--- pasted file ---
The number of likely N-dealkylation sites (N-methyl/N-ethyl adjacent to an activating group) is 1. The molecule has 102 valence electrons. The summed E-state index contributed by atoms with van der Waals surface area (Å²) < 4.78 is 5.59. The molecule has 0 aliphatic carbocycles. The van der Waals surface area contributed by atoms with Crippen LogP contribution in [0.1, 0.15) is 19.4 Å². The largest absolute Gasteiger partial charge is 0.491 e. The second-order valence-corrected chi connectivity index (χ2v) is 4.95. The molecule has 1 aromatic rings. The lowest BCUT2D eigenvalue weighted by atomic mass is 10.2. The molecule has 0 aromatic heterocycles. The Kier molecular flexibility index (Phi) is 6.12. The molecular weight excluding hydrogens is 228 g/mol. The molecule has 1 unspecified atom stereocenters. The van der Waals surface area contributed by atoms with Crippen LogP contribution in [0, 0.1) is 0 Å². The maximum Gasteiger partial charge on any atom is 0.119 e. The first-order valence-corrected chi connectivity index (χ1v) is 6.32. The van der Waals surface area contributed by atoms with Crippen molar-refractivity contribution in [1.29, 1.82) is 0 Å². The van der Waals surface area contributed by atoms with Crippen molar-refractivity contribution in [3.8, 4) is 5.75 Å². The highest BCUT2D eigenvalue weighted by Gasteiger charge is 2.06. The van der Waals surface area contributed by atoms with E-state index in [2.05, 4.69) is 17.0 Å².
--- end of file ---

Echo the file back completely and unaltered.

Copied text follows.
The number of likely N-dealkylation sites (N-methyl/N-ethyl adjacent to an activating group) is 1. The molecule has 102 valence electrons. The summed E-state index contributed by atoms with van der Waals surface area (Å²) < 4.78 is 5.59. The molecule has 0 aliphatic carbocycles. The van der Waals surface area contributed by atoms with Crippen LogP contribution in [0.1, 0.15) is 19.4 Å². The largest absolute Gasteiger partial charge is 0.491 e. The second-order valence-corrected chi connectivity index (χ2v) is 4.95. The molecule has 1 aromatic rings. The lowest BCUT2D eigenvalue weighted by atomic mass is 10.2. The molecule has 0 aromatic heterocycles. The Kier molecular flexibility index (Phi) is 6.12. The molecular weight excluding hydrogens is 228 g/mol. The molecule has 1 unspecified atom stereocenters. The van der Waals surface area contributed by atoms with Crippen LogP contribution in [0, 0.1) is 0 Å². The maximum Gasteiger partial charge on any atom is 0.119 e. The first-order valence-corrected chi connectivity index (χ1v) is 6.32. The van der Waals surface area contributed by atoms with Crippen molar-refractivity contribution in [1.29, 1.82) is 0 Å². The van der Waals surface area contributed by atoms with Crippen molar-refractivity contribution in [3.8, 4) is 5.75 Å². The highest BCUT2D eigenvalue weighted by Gasteiger charge is 2.06. The van der Waals surface area contributed by atoms with E-state index in [2.05, 4.69) is 17.0 Å².